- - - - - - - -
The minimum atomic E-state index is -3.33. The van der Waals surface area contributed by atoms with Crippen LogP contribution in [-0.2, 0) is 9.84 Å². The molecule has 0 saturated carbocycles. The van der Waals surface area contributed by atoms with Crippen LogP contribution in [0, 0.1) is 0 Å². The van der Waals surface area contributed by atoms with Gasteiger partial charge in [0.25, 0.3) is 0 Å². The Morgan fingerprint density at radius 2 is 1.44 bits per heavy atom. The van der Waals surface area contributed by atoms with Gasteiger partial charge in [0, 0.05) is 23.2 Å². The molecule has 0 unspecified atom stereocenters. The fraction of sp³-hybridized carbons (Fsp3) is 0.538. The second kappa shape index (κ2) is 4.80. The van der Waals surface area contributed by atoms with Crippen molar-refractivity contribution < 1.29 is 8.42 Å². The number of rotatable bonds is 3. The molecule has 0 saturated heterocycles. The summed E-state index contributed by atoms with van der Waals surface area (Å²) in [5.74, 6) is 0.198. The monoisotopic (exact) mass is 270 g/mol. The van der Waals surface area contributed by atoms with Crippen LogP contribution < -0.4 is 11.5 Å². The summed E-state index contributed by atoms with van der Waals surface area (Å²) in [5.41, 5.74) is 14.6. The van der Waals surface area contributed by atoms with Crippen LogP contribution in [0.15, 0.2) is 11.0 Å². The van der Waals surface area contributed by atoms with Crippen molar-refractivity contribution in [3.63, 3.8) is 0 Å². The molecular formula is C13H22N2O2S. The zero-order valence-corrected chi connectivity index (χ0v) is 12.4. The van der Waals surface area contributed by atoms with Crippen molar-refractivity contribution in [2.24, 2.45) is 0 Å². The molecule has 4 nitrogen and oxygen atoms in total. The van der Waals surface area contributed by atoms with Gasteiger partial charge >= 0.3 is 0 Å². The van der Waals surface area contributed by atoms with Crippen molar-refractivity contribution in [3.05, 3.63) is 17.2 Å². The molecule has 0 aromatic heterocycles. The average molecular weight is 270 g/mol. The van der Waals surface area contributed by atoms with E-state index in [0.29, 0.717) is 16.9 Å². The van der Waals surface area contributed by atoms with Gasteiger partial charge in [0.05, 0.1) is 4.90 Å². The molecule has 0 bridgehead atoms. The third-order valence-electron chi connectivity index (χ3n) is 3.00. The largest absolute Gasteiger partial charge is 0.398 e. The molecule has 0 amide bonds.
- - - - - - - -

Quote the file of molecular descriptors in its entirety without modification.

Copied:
The minimum atomic E-state index is -3.33. The van der Waals surface area contributed by atoms with Crippen LogP contribution in [-0.2, 0) is 9.84 Å². The molecule has 0 saturated carbocycles. The van der Waals surface area contributed by atoms with Crippen LogP contribution in [0, 0.1) is 0 Å². The van der Waals surface area contributed by atoms with Gasteiger partial charge in [0.25, 0.3) is 0 Å². The Morgan fingerprint density at radius 2 is 1.44 bits per heavy atom. The van der Waals surface area contributed by atoms with Gasteiger partial charge in [0, 0.05) is 23.2 Å². The molecule has 0 unspecified atom stereocenters. The fraction of sp³-hybridized carbons (Fsp3) is 0.538. The second kappa shape index (κ2) is 4.80. The van der Waals surface area contributed by atoms with Crippen molar-refractivity contribution < 1.29 is 8.42 Å². The number of rotatable bonds is 3. The molecule has 0 saturated heterocycles. The summed E-state index contributed by atoms with van der Waals surface area (Å²) in [5.74, 6) is 0.198. The monoisotopic (exact) mass is 270 g/mol. The van der Waals surface area contributed by atoms with Crippen LogP contribution < -0.4 is 11.5 Å². The summed E-state index contributed by atoms with van der Waals surface area (Å²) in [5.41, 5.74) is 14.6. The van der Waals surface area contributed by atoms with Crippen LogP contribution in [0.15, 0.2) is 11.0 Å². The van der Waals surface area contributed by atoms with Crippen molar-refractivity contribution in [3.63, 3.8) is 0 Å². The molecular formula is C13H22N2O2S. The zero-order valence-corrected chi connectivity index (χ0v) is 12.4. The van der Waals surface area contributed by atoms with Crippen molar-refractivity contribution in [2.24, 2.45) is 0 Å². The molecule has 4 nitrogen and oxygen atoms in total. The van der Waals surface area contributed by atoms with Gasteiger partial charge >= 0.3 is 0 Å². The van der Waals surface area contributed by atoms with Crippen molar-refractivity contribution in [3.05, 3.63) is 17.2 Å². The molecule has 0 aromatic heterocycles. The average molecular weight is 270 g/mol. The van der Waals surface area contributed by atoms with E-state index in [0.29, 0.717) is 16.9 Å². The van der Waals surface area contributed by atoms with Gasteiger partial charge in [0.05, 0.1) is 4.90 Å². The molecule has 0 bridgehead atoms. The third-order valence-electron chi connectivity index (χ3n) is 3.00. The largest absolute Gasteiger partial charge is 0.398 e. The molecule has 0 amide bonds.